We all have traits that can be seen as disadvantages. Take me, for instance. At just over 1.5m (5ft) tall, there are plenty of things that I can’t easily reach. And it’s not always easy to find clothes that fit me properly. Other people have other things that can put them at a disadvantage.
The trick is, really, to use those disadvantages as advantages. For instance, as small as I am, air travel isn’t quite as difficult for me as it is for taller people. I can fit my things into a much smaller suitcase, and I don’t need as much room to sit. I don’t need as much leg room, either, so my things often don’t have to go into an overhead compartment.
It’s the same way with other traits. And when people turn disadvantages into advantages, they can often be more successful. Just a quick look at crime fiction, for instance, should show you what I mean.
Agatha Christie’s Hercule Poirot has the disadvantage, as many people see it, of being a foreigner. At the time and place in which he lives, not being English is often considered a strike against him, and people usually end up respecting him not because he’s foreign, but in spite of it. And Poirot uses that very much to his advantage. In After the Funeral (AKA Funerals are Fatal), for instance, he investigates two deaths. One is of wealthy patriarch Richard Abernethie, whose death was sudden, but not really unexpected. When Abernethie’s younger sister, Cora Lansquenet, says that he was murdered, people don’t believe her at first. But privately, Abernethie’s other relatives begin to wonder. When Cora herself is murdered the next day, it seems clear that she was right. At one point in the story, Poirot attends a weekend gathering of Abernethie family members. The purpose is to choose mementos they want, before the property is sold. Poirot’s there under the guise of a potential buyer, and has accentuated his ‘foreign-ness.’ Because of that, everyone condescends to him, and soon, he’s able to sit and watch, almost forgotten. And that proves to be very useful indeed.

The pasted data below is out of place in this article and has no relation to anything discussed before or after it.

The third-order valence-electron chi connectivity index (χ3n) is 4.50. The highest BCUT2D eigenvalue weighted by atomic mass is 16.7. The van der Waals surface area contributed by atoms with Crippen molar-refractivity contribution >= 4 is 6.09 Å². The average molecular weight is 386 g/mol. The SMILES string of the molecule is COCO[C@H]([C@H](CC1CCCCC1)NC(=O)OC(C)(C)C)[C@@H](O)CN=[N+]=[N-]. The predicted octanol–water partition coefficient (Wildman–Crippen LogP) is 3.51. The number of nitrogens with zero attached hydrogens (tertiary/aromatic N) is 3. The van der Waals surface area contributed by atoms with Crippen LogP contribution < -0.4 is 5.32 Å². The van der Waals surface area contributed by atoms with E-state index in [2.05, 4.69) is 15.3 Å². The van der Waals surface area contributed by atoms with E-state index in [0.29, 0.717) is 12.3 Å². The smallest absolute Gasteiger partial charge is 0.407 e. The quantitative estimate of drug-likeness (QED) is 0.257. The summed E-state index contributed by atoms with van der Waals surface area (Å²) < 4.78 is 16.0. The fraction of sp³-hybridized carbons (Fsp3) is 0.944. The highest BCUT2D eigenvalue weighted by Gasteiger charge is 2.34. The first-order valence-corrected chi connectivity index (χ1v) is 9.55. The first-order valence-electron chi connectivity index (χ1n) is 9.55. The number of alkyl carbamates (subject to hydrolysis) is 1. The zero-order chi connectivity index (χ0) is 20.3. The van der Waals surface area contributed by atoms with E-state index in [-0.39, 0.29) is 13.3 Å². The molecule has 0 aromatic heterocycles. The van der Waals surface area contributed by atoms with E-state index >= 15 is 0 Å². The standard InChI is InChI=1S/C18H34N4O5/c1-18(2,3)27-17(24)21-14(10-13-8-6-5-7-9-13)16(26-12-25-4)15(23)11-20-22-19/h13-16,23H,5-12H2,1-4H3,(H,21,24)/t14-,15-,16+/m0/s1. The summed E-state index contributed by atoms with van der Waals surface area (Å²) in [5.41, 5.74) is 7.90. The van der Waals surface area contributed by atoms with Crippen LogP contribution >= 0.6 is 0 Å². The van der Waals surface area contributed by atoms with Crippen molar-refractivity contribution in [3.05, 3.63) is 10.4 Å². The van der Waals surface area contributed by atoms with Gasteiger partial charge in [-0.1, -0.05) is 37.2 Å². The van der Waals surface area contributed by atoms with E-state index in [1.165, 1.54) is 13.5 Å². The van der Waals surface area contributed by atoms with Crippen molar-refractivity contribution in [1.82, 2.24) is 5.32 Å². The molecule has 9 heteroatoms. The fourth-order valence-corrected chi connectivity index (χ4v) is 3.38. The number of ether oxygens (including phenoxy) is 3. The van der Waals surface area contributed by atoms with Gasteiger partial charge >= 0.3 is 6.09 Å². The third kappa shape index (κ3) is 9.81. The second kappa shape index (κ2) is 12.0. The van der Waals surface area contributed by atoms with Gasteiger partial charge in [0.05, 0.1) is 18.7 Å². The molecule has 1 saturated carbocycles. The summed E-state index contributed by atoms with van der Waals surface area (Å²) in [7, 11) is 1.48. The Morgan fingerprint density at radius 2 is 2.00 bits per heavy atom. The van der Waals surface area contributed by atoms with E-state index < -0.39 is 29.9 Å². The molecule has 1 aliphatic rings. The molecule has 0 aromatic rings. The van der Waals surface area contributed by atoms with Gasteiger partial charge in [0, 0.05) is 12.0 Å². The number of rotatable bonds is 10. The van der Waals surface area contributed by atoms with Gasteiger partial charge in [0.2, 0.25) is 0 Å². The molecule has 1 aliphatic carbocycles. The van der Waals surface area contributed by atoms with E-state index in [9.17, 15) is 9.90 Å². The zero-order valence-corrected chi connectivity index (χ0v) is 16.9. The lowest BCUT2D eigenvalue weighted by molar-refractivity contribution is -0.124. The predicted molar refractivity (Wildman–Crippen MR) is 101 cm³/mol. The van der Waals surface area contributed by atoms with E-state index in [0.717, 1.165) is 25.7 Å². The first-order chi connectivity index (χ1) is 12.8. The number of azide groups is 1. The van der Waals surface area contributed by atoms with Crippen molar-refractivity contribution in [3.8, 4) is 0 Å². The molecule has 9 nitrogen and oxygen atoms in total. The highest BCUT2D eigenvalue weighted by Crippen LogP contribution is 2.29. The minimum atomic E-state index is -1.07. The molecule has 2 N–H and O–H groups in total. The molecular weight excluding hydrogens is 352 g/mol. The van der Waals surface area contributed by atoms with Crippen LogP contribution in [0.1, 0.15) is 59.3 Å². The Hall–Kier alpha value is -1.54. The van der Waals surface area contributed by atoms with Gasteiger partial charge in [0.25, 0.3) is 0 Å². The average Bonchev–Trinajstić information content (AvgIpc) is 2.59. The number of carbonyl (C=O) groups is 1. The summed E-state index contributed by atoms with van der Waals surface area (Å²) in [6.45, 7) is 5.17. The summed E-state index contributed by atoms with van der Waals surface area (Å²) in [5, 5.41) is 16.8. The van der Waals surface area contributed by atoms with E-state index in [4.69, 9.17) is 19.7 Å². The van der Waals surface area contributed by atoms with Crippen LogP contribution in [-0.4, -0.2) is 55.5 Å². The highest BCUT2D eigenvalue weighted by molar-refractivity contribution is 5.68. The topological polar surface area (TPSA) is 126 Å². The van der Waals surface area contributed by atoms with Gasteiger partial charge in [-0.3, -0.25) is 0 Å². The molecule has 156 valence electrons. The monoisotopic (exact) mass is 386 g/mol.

For several fictional female detectives, the fact of being a woman puts them at a disadvantage. But the smart ones have learned to use popular stereotypes and sexist notions to their advantage. For instance, Anna Katherine Green’s Violet Strange is a private investigator in the early years of the 20th Century. She comes from one of the ‘better’ New York families, so she has access to the higher social circles. But she’s still female at a time when ‘proper ladies’ simply do not engage in something like detection. She uses that, though; in more than one story, she takes the ‘I’m just a woman’ approach to lower people’s guards. She hears more than she might otherwise hear, and gets into places from which she might otherwise be barred.
The same is true of K.B. Owen’s Penelope Hamilton. She’s a Pinkerton’s agent who lives and works at the very end of the 19th Century. And she’s learned to be quite good at using her role as ‘just a woman’ to do what she needs to do. So does Concordia Wells, for whom Hamilton is a mentor. Wells is a teacher at Hartford (Connecticut) Women’s College, where she’s supposed to concentrate on her role as a faculty member and supervisor of her pupils. But she often finds herself getting mixed up in mysteries. And she’s learned how to occasionally use her status as a woman to find out what she needs to know.